Critical Analysis of a Literary Work and Personal Position
The importance of medical research can never be understated as far as safeguarding the health and wealth of the human race is concerned. This is especially considering that health has a bearing on the wealth creation capacity of individuals. Needless to say, there has been a proliferation of ailments, some of which have proved extremely difficult to treat. This has triggered a flurry of studies and medical research and experiments, all in an effort to come up with a comprehensive understanding of the varied aspects of the ailments including the symptoms, causes, risk factors, and especially the most appropriate and effective treatments and prevention measures for the ailments. Needless to say, the medical research has largely involved the use of animals before the medications or interventions can be tested on human beings. This, however, does not negate the fact that human subjects have also been increasingly used in such research studies.
Nevertheless, the use of human subjects introduces a number of ethical issues. This is especially with regard to informed consent, confidentiality of the particulars of the subjects and especially with regard to the outcomes of the research. Informed consent refers to the process by which a patient that is fully informed would take part in the varied choices pertaining to his or her healthcare. It is based on the ethical and legal right pertaining to the fact that patient has to direct the things that happen to his or her body, as well as the ethical duty that the physician has to allow for the involvement of the patient in his or her healthcare. Informed concept is, essentially, a crucial component of the research process, in which case it entails going beyond obtaining the patient’s signature on a form. It is always imperative that the investigators, researchers and physicians educate the potential subjects on all aspects pertaining to the research so as to ensure that they come up with a truly informed decision pertaining to whether they would like to take part in the research or not. It is imperative that their informed consent is given voluntarily without coercion and has to be based on a clear comprehension of all aspects pertaining to the participation, as well as the manner in which the results pertaining to the experiments in which they participate will be used.
Patient privacy, on the other hand, revolves around the capacity of a patient or subject having control pertaining to the extent, circumstances and timing of sharing himself or herself intellectually, physically, and behaviorally with other people (Plomer, 2005). It underlines the right of an individual to restrict access by other people to certain aspects or elements of their person that may include identifying information, thoughts, as well as information that is incorporated in their bodily fluids and tissues. This has a close relationship to confidentiality, which revolves around the process of safeguarding the privacy of an individual. It pertaining to the manner in which information that a patient has disclosed to a physician or researcher in a relationship of trust is treated, with the expectation that such information will not be disclosed to unauthorized parties without permission (Plomer, 2005). Scholars have noted that the necessity of safeguarding the privacy of personal information is usually weighed against the necessity of sharing the information that incorporates the potential to benefit the public good. The development of innovative and new medical treatments necessitates that information is shared from DNA sequencing, repositories and databanks, quality assurance efforts, as well as public health measures (Plomer, 2005). It is imperative that researchers have a clear comprehension of the manner in which the competing values would be viewed, as well as the manner in which the goals of the researchers can be balanced against the competing needs. It is imperative that the type of health information that is collected is balanced against the magnitude of harm that would occur in instances where unauthorized disclosure of the information occurs (Plomer, 2005).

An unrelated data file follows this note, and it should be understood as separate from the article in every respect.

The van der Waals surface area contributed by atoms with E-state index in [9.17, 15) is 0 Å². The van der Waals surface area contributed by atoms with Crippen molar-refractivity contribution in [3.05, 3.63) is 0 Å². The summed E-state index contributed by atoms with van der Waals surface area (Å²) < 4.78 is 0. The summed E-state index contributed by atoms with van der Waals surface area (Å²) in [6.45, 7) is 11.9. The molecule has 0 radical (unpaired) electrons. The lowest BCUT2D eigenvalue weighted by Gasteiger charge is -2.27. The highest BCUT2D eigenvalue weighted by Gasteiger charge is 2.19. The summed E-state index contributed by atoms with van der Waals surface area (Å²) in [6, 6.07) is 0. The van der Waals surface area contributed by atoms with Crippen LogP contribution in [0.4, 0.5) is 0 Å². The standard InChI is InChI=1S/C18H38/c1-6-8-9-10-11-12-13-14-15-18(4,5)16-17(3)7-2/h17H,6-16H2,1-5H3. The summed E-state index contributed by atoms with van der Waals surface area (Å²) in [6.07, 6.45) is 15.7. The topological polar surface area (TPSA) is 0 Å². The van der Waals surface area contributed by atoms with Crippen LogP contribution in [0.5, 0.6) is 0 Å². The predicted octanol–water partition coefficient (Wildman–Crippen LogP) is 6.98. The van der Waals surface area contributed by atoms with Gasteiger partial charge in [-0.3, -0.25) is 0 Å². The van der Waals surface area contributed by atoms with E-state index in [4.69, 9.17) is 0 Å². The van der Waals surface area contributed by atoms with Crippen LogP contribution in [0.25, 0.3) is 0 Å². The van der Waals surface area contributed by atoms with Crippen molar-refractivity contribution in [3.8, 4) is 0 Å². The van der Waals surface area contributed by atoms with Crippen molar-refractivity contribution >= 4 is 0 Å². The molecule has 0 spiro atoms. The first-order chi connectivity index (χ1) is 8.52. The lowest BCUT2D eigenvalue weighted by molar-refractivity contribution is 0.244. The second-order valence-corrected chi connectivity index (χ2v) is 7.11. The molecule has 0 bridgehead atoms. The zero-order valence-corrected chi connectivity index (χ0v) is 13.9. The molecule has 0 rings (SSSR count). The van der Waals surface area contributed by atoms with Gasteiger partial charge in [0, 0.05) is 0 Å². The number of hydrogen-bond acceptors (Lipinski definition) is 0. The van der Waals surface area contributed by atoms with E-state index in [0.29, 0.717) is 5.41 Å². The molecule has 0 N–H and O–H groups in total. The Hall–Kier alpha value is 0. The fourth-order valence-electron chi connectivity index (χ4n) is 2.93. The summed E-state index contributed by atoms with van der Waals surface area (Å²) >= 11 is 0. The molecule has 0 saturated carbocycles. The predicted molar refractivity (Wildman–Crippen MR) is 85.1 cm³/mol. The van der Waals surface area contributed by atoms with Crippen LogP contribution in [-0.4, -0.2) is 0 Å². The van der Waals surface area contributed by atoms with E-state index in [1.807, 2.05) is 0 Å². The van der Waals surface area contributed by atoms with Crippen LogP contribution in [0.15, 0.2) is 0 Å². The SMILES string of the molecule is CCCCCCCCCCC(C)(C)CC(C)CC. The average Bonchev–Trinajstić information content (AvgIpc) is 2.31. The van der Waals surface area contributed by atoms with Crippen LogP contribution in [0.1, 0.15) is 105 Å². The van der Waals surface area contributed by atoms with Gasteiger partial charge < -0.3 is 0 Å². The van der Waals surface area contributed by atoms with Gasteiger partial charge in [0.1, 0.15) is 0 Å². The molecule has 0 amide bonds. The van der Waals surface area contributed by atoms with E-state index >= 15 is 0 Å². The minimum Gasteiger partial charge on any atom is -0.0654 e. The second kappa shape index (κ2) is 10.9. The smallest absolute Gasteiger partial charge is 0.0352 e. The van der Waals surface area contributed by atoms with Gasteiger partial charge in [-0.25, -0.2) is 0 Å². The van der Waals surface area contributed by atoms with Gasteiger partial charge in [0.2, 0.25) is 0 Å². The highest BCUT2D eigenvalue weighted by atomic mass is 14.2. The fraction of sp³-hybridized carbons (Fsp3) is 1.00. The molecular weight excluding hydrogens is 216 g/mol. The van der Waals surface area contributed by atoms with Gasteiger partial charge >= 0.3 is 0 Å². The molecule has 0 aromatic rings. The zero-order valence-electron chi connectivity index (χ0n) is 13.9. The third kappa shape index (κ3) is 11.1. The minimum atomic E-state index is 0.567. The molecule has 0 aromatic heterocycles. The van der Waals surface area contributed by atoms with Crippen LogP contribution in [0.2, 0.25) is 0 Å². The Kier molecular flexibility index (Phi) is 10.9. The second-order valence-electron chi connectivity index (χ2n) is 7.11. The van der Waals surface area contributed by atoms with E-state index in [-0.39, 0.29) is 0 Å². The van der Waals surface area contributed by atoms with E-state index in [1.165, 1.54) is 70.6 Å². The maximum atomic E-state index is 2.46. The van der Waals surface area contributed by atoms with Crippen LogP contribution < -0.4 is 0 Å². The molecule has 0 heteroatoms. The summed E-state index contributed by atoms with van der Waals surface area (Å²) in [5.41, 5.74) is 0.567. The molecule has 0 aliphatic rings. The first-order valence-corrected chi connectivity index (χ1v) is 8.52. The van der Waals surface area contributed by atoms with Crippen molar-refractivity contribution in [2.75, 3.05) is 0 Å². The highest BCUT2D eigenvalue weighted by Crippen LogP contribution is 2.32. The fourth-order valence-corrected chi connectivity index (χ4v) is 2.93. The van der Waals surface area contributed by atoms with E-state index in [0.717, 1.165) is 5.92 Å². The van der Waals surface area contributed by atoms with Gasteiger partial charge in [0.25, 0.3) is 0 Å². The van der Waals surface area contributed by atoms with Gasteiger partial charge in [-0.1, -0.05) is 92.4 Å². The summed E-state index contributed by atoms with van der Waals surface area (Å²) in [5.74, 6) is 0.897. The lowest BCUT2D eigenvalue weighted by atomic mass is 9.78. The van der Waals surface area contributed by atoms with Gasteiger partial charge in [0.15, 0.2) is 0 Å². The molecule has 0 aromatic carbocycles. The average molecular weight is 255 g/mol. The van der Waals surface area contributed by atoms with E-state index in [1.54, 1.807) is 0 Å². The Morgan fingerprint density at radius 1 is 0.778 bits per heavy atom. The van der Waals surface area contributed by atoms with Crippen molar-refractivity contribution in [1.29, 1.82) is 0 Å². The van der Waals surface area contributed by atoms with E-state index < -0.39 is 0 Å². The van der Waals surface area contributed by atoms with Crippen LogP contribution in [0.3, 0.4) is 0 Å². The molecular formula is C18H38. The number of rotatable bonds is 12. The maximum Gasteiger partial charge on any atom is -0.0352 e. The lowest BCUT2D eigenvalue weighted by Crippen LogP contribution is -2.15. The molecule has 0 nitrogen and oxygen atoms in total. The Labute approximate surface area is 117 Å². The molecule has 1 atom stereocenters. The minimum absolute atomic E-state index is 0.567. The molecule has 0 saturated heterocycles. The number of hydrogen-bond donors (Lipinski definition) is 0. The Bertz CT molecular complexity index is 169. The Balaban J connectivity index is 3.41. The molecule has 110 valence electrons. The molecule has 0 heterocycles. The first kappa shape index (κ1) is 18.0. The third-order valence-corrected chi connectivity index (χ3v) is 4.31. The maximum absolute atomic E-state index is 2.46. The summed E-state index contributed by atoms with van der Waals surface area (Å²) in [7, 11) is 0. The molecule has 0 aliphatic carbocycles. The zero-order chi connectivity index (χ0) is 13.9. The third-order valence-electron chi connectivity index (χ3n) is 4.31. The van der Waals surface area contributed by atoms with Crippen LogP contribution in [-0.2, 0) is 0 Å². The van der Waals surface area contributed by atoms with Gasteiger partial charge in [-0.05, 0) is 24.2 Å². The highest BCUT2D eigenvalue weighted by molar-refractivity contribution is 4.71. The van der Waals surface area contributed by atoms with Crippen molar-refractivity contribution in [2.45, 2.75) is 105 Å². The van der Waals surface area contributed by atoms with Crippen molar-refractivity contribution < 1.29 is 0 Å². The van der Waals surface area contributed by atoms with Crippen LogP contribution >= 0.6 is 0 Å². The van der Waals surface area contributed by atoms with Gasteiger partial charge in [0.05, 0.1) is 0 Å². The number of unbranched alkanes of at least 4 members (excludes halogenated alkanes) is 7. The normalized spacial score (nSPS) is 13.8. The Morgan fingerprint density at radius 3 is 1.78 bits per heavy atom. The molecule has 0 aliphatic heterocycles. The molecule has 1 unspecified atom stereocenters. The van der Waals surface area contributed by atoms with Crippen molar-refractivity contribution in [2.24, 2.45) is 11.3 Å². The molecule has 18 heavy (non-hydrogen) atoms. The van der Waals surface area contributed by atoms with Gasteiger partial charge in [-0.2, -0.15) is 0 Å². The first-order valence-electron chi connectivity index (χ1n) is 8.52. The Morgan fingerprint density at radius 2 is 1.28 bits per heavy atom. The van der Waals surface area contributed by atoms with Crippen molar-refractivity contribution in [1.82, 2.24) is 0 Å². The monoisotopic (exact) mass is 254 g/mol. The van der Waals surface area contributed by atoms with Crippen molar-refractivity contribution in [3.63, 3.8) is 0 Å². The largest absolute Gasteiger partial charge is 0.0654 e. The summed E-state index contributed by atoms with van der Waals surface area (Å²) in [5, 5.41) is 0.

While there have been numerous cases involving the violation of informed consent requirement, patient privacy and confidentiality, none has been more popular than the case of Henrietta Lacks. Indeed, these are the ethical issues around which Rebecca Skloot’s book “The Immortal Life of Henrietta Lacks” published in 2010 revolves.
Summary of the book
The book outlines the story of, Henrietta Lacks, a young black woman who was diagnosed with cervical cancer on January 29th 1951. Henrietta was taken to John Hopkins Hospital, which was the only hospital closest to her home that treated blacks. At this time, it was generally believed that noninvasive cervical cancer was not fatal unlike the invasive type. However, Richard TeLinde, a cancer expert in the Hopkins at the time disagreed and stated that the noninvasive type was simply the formative stages of the invasive type, in which case it should be treated just as seriously. TeLinde was infamous for using human subjects in experiments without their knowledge or consent. He had been trying to develop living samples derived from normal cervical tissue, as well as from living samples of both invasive and noninvasive cervical cancer so as to compare them. He got in touch with George Gey, the head of research on tissue culture in Hopkins, who was determined to develop the first immortal human cells that would be continually dividing and constantly replenish themselves without dying. When Gey got the supply of cervical cancer tissue from TeLinde from the women in Hopkins, he got a chance to try growing living samples from the tissue. The tissues delivered were for the women that visited Hopkins including Henrietta. However, what separated Henrietta Lacks’ cells from those of other women is that they were not simply surviving but also growing with a mythological intensity. Her cells and tissues, therefore, formed the foundation of tissue culture. Indeed, the tissues have been replicated and cloned under the pseudonym HeLa cells, taking up the first two letters of Henrietta Lacks (Skloot, 2010). Underlining the intense replication and reproduction is the fact that almost every tissue culture lab in the world incorporates some HeLa cells. Of particular concern, however, is the fact that neither Lacks nor her family were informed about the use of the cells in the experiments or even had their consent sought. In fact, the family came to know about the use of the cells about in 1973 when researchers came looking for them asking for their cells to be used in studies (Skloot, 2010). Indeed, scientists investigating HeLa started using Henrietta’s husband and children in experiments and research without obtaining informed consent (Skloot, 2010). Ironically, as much as the HeLa cell line formed the basis for a significant number of medical advances such as chemotherapy, polio vaccines, gene mapping, cancer drug tamoxifen, in vitro fertilization, as well as treatment for diseases such as Parkinson’s disease, leukemia and influenza, her family has been living in poverty and has not benefited much from her cells. Skloots notes that one of Henrietta Lacks’ sons is living in the streets as a homeless man, while her daughter who tries to obtain knowledge about the mother that she never knew cannot even afford health insurance (Skloot, 2010). Even more appalling is the fact that the DNA information of Henrietta Lacks has been published and given to other companies without the consent of the family. This is a direct affront on the privacy of the family and the right to have their personal information kept private and only used within the direction of the family (Skloot, 2010).